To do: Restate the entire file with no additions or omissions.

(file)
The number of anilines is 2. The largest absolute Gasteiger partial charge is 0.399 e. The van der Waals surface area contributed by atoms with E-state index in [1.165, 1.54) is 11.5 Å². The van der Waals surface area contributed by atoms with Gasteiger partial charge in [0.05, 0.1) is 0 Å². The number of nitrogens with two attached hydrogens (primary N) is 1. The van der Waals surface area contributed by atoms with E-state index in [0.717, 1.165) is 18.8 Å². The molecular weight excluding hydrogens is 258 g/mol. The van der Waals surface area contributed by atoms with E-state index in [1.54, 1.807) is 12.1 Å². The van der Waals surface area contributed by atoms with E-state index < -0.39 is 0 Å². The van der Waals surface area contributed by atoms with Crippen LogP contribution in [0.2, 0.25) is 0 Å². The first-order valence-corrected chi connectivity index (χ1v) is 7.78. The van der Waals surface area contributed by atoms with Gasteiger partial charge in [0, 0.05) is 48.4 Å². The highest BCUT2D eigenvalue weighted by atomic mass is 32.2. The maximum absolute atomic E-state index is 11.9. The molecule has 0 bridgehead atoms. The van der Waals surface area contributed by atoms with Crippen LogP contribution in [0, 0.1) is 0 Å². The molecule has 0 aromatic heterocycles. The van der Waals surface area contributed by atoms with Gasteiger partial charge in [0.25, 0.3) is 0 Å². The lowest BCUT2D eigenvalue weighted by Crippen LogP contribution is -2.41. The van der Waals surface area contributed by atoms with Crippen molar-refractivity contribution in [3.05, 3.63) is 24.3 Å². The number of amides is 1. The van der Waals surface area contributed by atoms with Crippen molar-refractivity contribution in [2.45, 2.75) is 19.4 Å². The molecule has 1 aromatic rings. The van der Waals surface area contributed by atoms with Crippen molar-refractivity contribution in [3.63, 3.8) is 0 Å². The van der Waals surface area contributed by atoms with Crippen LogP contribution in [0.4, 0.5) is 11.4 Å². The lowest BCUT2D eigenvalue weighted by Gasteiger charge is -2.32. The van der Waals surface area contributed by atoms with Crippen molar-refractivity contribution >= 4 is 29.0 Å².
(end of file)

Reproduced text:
The number of anilines is 2. The largest absolute Gasteiger partial charge is 0.399 e. The van der Waals surface area contributed by atoms with E-state index in [1.165, 1.54) is 11.5 Å². The van der Waals surface area contributed by atoms with Gasteiger partial charge in [0.05, 0.1) is 0 Å². The number of nitrogens with two attached hydrogens (primary N) is 1. The van der Waals surface area contributed by atoms with E-state index in [0.717, 1.165) is 18.8 Å². The molecular weight excluding hydrogens is 258 g/mol. The van der Waals surface area contributed by atoms with E-state index in [1.54, 1.807) is 12.1 Å². The van der Waals surface area contributed by atoms with E-state index < -0.39 is 0 Å². The van der Waals surface area contributed by atoms with Crippen LogP contribution in [0.2, 0.25) is 0 Å². The first-order valence-corrected chi connectivity index (χ1v) is 7.78. The van der Waals surface area contributed by atoms with Gasteiger partial charge in [0, 0.05) is 48.4 Å². The highest BCUT2D eigenvalue weighted by atomic mass is 32.2. The maximum absolute atomic E-state index is 11.9. The molecule has 0 bridgehead atoms. The van der Waals surface area contributed by atoms with Crippen LogP contribution in [0, 0.1) is 0 Å². The molecule has 0 aromatic heterocycles. The van der Waals surface area contributed by atoms with Gasteiger partial charge in [0.25, 0.3) is 0 Å². The lowest BCUT2D eigenvalue weighted by Crippen LogP contribution is -2.41. The van der Waals surface area contributed by atoms with Crippen molar-refractivity contribution in [3.05, 3.63) is 24.3 Å². The number of amides is 1. The van der Waals surface area contributed by atoms with Crippen molar-refractivity contribution in [2.45, 2.75) is 19.4 Å². The molecule has 1 aromatic rings. The van der Waals surface area contributed by atoms with Crippen molar-refractivity contribution in [3.63, 3.8) is 0 Å². The van der Waals surface area contributed by atoms with Crippen LogP contribution in [0.4, 0.5) is 11.4 Å². The lowest BCUT2D eigenvalue weighted by Gasteiger charge is -2.32. The van der Waals surface area contributed by atoms with Crippen molar-refractivity contribution >= 4 is 29.0 Å².